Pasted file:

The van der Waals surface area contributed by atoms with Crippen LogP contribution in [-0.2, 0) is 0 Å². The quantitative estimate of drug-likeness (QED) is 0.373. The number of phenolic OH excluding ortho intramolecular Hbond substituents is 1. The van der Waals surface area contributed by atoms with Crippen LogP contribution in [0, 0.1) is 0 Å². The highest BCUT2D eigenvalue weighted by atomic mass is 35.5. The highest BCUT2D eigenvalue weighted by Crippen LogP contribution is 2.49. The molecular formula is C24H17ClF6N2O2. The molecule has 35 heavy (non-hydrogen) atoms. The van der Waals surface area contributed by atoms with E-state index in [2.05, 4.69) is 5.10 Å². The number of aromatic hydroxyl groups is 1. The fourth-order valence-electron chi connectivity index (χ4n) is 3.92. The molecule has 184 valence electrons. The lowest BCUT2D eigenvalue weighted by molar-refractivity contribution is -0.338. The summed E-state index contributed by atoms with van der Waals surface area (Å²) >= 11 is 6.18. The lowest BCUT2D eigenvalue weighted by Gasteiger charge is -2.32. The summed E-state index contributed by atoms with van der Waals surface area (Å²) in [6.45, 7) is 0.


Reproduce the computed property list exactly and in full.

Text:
The van der Waals surface area contributed by atoms with Crippen LogP contribution in [-0.2, 0) is 0 Å². The quantitative estimate of drug-likeness (QED) is 0.373. The number of phenolic OH excluding ortho intramolecular Hbond substituents is 1. The van der Waals surface area contributed by atoms with Crippen LogP contribution in [0, 0.1) is 0 Å². The highest BCUT2D eigenvalue weighted by atomic mass is 35.5. The highest BCUT2D eigenvalue weighted by Crippen LogP contribution is 2.49. The molecular formula is C24H17ClF6N2O2. The molecule has 35 heavy (non-hydrogen) atoms. The van der Waals surface area contributed by atoms with E-state index in [2.05, 4.69) is 5.10 Å². The number of aromatic hydroxyl groups is 1. The fourth-order valence-electron chi connectivity index (χ4n) is 3.92. The molecule has 184 valence electrons. The lowest BCUT2D eigenvalue weighted by molar-refractivity contribution is -0.338. The summed E-state index contributed by atoms with van der Waals surface area (Å²) >= 11 is 6.18. The lowest BCUT2D eigenvalue weighted by Gasteiger charge is -2.32. The summed E-state index contributed by atoms with van der Waals surface area (Å²) in [6.45, 7) is 0.